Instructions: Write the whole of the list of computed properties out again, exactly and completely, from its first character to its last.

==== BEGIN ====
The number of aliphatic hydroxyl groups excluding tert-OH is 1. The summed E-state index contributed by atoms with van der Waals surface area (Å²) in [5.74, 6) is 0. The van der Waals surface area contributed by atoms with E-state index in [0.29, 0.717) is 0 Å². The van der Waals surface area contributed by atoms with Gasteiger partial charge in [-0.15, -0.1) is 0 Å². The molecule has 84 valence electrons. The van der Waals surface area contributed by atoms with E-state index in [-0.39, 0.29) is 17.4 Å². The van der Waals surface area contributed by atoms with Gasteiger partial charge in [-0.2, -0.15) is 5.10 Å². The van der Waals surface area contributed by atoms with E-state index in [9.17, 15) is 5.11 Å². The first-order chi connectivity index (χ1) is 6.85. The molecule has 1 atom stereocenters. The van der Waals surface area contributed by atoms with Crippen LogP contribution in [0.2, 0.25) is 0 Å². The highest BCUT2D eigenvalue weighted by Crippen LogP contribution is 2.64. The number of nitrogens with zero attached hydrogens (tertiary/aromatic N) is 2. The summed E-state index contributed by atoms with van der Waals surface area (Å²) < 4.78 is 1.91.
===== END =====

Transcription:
The number of aliphatic hydroxyl groups excluding tert-OH is 1. The summed E-state index contributed by atoms with van der Waals surface area (Å²) in [5.74, 6) is 0. The van der Waals surface area contributed by atoms with E-state index in [0.29, 0.717) is 0 Å². The van der Waals surface area contributed by atoms with Gasteiger partial charge in [-0.15, -0.1) is 0 Å². The molecule has 84 valence electrons. The van der Waals surface area contributed by atoms with E-state index in [-0.39, 0.29) is 17.4 Å². The van der Waals surface area contributed by atoms with Gasteiger partial charge in [-0.2, -0.15) is 5.10 Å². The van der Waals surface area contributed by atoms with E-state index in [9.17, 15) is 5.11 Å². The first-order chi connectivity index (χ1) is 6.85. The molecule has 1 atom stereocenters. The van der Waals surface area contributed by atoms with Crippen LogP contribution in [0.2, 0.25) is 0 Å². The highest BCUT2D eigenvalue weighted by Crippen LogP contribution is 2.64. The number of nitrogens with zero attached hydrogens (tertiary/aromatic N) is 2. The summed E-state index contributed by atoms with van der Waals surface area (Å²) < 4.78 is 1.91.